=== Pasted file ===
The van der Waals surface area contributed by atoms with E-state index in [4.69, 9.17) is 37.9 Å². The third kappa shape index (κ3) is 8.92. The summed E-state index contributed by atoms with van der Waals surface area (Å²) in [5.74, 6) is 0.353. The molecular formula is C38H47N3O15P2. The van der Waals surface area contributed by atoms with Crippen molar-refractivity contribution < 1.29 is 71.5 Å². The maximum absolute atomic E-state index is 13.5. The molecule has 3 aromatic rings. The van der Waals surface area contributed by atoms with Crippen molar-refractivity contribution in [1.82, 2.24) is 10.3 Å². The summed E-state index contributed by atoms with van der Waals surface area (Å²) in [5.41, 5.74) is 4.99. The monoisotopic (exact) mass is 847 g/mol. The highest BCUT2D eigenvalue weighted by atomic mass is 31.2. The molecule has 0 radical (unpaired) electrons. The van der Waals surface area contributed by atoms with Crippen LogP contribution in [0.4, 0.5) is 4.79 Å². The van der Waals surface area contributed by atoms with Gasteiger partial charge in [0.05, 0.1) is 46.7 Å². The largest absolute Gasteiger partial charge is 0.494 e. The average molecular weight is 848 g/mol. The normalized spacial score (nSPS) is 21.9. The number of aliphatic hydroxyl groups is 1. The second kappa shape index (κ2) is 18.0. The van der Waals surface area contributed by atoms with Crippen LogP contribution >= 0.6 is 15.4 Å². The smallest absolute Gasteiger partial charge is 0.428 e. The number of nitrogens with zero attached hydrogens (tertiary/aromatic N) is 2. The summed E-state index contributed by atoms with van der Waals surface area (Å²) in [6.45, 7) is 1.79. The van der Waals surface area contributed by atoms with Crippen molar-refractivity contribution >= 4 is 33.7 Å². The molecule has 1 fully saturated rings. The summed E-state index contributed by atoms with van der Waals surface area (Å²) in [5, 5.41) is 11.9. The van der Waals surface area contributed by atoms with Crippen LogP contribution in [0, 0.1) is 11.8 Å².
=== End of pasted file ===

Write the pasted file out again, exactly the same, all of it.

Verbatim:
The van der Waals surface area contributed by atoms with E-state index in [4.69, 9.17) is 37.9 Å². The third kappa shape index (κ3) is 8.92. The summed E-state index contributed by atoms with van der Waals surface area (Å²) in [5.74, 6) is 0.353. The molecular formula is C38H47N3O15P2. The van der Waals surface area contributed by atoms with Crippen molar-refractivity contribution < 1.29 is 71.5 Å². The maximum absolute atomic E-state index is 13.5. The molecule has 3 aromatic rings. The van der Waals surface area contributed by atoms with Crippen molar-refractivity contribution in [1.82, 2.24) is 10.3 Å². The summed E-state index contributed by atoms with van der Waals surface area (Å²) in [5.41, 5.74) is 4.99. The monoisotopic (exact) mass is 847 g/mol. The highest BCUT2D eigenvalue weighted by atomic mass is 31.2. The molecule has 0 radical (unpaired) electrons. The van der Waals surface area contributed by atoms with Crippen LogP contribution in [0.4, 0.5) is 4.79 Å². The van der Waals surface area contributed by atoms with Gasteiger partial charge in [0.05, 0.1) is 46.7 Å². The largest absolute Gasteiger partial charge is 0.494 e. The average molecular weight is 848 g/mol. The normalized spacial score (nSPS) is 21.9. The number of aliphatic hydroxyl groups is 1. The second kappa shape index (κ2) is 18.0. The van der Waals surface area contributed by atoms with Crippen LogP contribution >= 0.6 is 15.4 Å². The smallest absolute Gasteiger partial charge is 0.428 e. The number of nitrogens with zero attached hydrogens (tertiary/aromatic N) is 2. The summed E-state index contributed by atoms with van der Waals surface area (Å²) in [6.45, 7) is 1.79. The van der Waals surface area contributed by atoms with Crippen molar-refractivity contribution >= 4 is 33.7 Å². The molecule has 1 fully saturated rings. The summed E-state index contributed by atoms with van der Waals surface area (Å²) in [5, 5.41) is 11.9. The van der Waals surface area contributed by atoms with Crippen LogP contribution in [0, 0.1) is 11.8 Å².